It starts somewhere around Cisco Pike, a man with a hard-shell case walking in profile, going to meet a man — probably not about a horse. The sun is sharp, and judging by his coat, there's some chill in that sunlight. There's music playing, accoustic guitar surrounded by a full arrangement, and a voice singing about the past, and how remembering it is a hell of a lot easier than facing what's ahead.
The man, of course, is a drug dealer played by Kris Kristofferson, and he's coming to give a guitar and a way of seeing to some teenage mug from the Midwest named Patrick Crowson. There'd be other heroes, too. The late, great Townes, the Willie Nelson of Red Headed Stranger, and Haggard, naturally, (though it's not in Crowson's fingers to pick you to pieces like Merle, or, hell, Jerry Reed for that matter.) But the particular method of conveying that longing, with a mixture of physical detail followed by a summary line you can hang your hat on — the way of being elegiac and clear-eyed at the same time — strikes me as coming from that man and his hard-shell case.
Crowson never quite learned to tap his feet in regular time, so the circular, rather than linear, shape of his songs comes as much from that god-given disequilibrium than from some notion that you make things more interesting by making them harder to follow. His songs are elusive without being obscure. They slither, they wander, they double back, and just when you think you recognize a landmark, you realize, nope, you're still lost. But you've seen something interesting along the way.
In earlier times, Crowson was more of a three-chords-and-the-truth type songwriter, if only because G, C, and D and about one rhythm to strum them in was all he knew how to do. But even back then, his chucka chucka rhythm, which had some Bakersfield giddy-up and some Johnny Cash freight train, sounded pretty different. It was country music without being an imitation of country music. Some of us didn't know what the hell it was or what to do with it.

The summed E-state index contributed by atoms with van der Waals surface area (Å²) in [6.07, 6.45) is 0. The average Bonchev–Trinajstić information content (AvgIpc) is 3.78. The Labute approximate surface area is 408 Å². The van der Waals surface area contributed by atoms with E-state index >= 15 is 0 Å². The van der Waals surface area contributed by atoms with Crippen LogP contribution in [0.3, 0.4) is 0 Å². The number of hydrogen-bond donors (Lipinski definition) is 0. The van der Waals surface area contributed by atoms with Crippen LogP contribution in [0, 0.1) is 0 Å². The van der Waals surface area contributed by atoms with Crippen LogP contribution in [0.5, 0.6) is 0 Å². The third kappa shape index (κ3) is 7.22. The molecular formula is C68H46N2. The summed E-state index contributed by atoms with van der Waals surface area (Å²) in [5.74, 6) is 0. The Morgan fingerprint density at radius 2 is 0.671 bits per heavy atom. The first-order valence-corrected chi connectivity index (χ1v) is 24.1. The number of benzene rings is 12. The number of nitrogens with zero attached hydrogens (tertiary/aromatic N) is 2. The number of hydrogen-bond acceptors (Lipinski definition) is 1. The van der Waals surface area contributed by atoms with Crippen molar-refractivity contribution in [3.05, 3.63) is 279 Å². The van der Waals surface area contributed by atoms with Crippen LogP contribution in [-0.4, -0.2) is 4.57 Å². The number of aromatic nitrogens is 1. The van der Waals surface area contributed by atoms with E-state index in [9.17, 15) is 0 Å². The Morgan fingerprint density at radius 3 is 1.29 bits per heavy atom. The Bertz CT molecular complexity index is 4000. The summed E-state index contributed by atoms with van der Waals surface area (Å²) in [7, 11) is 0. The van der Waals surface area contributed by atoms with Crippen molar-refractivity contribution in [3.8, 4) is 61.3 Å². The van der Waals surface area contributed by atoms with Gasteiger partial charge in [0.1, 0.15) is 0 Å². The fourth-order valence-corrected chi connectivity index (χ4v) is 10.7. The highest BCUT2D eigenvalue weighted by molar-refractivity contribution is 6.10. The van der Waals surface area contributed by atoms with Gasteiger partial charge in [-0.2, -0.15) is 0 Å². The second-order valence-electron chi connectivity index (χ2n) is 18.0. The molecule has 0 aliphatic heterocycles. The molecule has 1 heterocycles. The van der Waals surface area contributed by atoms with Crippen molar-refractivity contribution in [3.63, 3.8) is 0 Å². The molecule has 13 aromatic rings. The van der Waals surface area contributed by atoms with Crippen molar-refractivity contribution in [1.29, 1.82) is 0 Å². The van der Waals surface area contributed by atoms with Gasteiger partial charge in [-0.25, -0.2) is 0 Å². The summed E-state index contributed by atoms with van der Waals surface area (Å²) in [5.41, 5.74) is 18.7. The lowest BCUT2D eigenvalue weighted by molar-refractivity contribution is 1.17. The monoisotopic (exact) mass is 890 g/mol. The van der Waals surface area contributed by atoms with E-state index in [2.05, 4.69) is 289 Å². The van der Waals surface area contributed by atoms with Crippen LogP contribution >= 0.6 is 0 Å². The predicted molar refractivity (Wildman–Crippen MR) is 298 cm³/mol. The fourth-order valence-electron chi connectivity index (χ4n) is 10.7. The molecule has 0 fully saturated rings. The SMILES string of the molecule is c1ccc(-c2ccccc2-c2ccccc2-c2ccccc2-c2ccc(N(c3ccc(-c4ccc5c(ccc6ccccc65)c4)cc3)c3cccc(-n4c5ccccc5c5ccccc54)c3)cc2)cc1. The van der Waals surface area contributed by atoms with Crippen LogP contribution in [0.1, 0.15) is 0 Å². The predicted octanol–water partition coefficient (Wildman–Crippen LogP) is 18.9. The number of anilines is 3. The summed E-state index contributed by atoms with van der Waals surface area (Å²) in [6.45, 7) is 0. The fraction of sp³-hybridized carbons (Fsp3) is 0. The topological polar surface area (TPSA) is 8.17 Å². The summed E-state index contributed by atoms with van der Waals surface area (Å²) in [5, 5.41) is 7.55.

Glad to say, that old rhythm is still around, if slowed down in tempo, and is now played with more care and feeling. In the intervening years, Crowson added a pretty good Jimmie Rodgers claw to better separate the rhythm notes from the melody. There it is on "Poison Water" and again on "Old Man". And not only has the pallet expanded greatly in terms of chords, there are some totally different rhythmic ideas on this record. Listen to the Bert Jansch-like descending lines on "Little Rose", for instance, or the murder ballad country blues runs that punctuate "What the Sun Can See."
Then there's Josh Allen, Meanwhiles auteur, soundtrack composer, with a suitcase in his hand, bringing temperature to the air outside the rooms where loss is taking place. There's a little more light on the proceedings thanks to this man, both candle and electric. It's a neat trick, to clarify the shadows without taking them away. But bless him, Josh let's the man do his one thing he does well, well — I'd have had to kick his ass if he hadn't.
So is this music sad, dark — too sad, too dark? Well, to steal from Mark Strand, who supposedly titled the book Darker in response to the overkill with which poets in the '60s used the word "dark",
"The present is always dark." Crowson allows how he wrote the songs for this record at a particularly trying time, and it may be that it's not the music they put you on hold to when you call the suicide hotline. However, I'd say the sadness of "Dogs Running Around" is like the sadness of Kristofferson's "For the Good Times" — there's a handkerchief being offered, a hand to the jumper. And damn it if Allen doesn't have bells and something that sounds like the vibraphone from "Just the Other Side of Nowhere" in there.
Finally, it's about splitting a bottle with Crowson, sitting back and listening to a new song of his weave four, five minutes late at night. There are empties underfoot, a cat somewhere around the toe of your boot. It's pleasantly dark, but maybe that's your vision fading. Crowson plays his new song. You listen to its crooked path without trying to follow it. Your head starts nodding, not with sleep, but in agreement, not like for what Townes did when he reduced a whiskeyed-up farrier to a red-eyed mess, but like for what Dylan did to Peckinpah when he sang him, "Billy, you're such a long, long way from home" over coke, weed and tequila until Sam broke down and said, "You cocksucker, you son of a bitch," with tears in his eyes.
April 5, 2006